Homeowners Behind Apartment Complex Tired of “Deviant Atmosphere”

Jonathan McCorkell|

Homeowners behind Villas Lakeside Apartments, located at 381 W. Hawkeye Ave. in Turlock, are fed up with what they say is a consistently unsafe atmosphere in an alley behind the complex.

Resident Bryan Clarke reports that the alley, between Hawkeye Avenue and Earlham Drive, has become a haven for loitering, drug and alcohol abuse, and loud music that plays at all hours of the night.

“Cars speed through the alley at unsafe speeds and create unbearable noise/music at very undesirable hours,” Clarke wrote in an e-mail. “I personally have lived in my home directly behind (Villas Lakeside) apartments for more than two years, and I have a wife and three children that I am concerned for their safety. Other neighbors have been dealing with these issues for much longer than I.”

Several of Clarke’s neighbors interviewed by TurlockCityNews.com, who live on Earlham Drive, say that issues with the apartments have been going on for at least 10 years. Numerous homeowners report that items such as cinder blocks and 40-ounce beer bottles have been thrown over their fences and into their backyards and swimming pools.

One woman said that a puppy was once found in her backyard. She indicated that there was no visible way for the puppy to have dug under the fence, and that someone likely dropped the puppy over the fence to abandon it.

Other complaints include firecrackers being placed in garbage cans, and homeless people parking in the alley and setting up a makeshift camp complete with laundry lines.

Clarke says he has been fined by his garbage service and the city several times for items placed in his waste disposal, which he says were not his.

Villas Lakeside maintenance manger David Nunes, who lives on-site, admitted that there was major problem with residents in the past. However, in April the apartment complex obtained new management and matters have improved.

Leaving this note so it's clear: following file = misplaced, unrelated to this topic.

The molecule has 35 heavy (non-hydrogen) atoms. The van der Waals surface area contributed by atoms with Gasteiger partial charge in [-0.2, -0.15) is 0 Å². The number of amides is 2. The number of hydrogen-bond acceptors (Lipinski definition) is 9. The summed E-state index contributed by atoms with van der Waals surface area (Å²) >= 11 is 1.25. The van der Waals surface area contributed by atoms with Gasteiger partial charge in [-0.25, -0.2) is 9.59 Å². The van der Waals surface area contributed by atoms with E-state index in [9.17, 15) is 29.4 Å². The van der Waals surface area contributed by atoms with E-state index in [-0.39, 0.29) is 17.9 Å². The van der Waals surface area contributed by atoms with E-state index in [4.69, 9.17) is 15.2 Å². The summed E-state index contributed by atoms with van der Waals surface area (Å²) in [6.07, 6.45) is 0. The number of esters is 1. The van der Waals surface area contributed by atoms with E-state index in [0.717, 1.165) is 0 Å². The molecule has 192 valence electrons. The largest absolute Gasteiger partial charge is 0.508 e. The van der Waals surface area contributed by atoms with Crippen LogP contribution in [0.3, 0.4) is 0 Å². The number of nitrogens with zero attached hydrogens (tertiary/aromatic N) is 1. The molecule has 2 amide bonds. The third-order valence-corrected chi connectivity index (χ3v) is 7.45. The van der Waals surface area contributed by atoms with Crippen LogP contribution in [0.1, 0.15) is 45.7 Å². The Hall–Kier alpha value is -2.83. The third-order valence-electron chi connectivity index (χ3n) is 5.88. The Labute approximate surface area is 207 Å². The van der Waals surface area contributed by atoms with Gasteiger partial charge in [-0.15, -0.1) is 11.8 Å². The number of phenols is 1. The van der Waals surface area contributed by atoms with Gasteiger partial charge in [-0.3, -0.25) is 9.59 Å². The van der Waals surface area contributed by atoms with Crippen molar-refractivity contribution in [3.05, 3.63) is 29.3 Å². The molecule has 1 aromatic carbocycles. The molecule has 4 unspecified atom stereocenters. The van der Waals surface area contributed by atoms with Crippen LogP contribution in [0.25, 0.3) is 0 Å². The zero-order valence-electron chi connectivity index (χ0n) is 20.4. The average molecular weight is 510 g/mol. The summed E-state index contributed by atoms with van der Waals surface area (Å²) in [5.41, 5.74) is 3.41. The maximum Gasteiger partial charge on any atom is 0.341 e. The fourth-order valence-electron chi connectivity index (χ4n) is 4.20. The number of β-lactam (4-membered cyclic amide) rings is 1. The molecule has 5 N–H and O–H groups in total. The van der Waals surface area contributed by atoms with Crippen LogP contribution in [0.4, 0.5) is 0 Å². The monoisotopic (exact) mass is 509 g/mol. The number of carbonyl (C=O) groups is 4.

“We want our neighbors to know that we are working on it. Give us some time. They have spent a half-million dollars on improvements so things are changing,” he said.

All of the homeowners interviewed acknowledged that in recent months incidents have calmed, however loud music still plays on a regular basis.

Clarke and the other homeowners say that building a fence along the perimeter of the apartments would help reduce the number of problems.

Evidently there have been numerous fences, either chain link or boards, which have removed for various reasons.

“Simply replacing the fence that was once there would be ideal. Closing the parking lot so that cars are unable to travel through the alley is definitely necessary. Enforcing parking rules, garbage regulations, and hiring a security guard would be a good idea. Instead of being met with 'attitude' it would be nice if management provided contact information and worked with surrounding neighbors to take note of concerns and address issues as they arise,” wrote Clarke.

Nunes says the apartment management is in the process of filing paperwork with the City of Turlock for a fencing permit to build a fence.

Clarke has contacted the Turlock Police Department in an attempt to increase patrols in the alley and around the apartment complex.

Turlock police sent an e-mail to Clarke stating that Lt. Miguel Pacheco will soon be in contact with Clark to coordinate efforts between homeowners and police.

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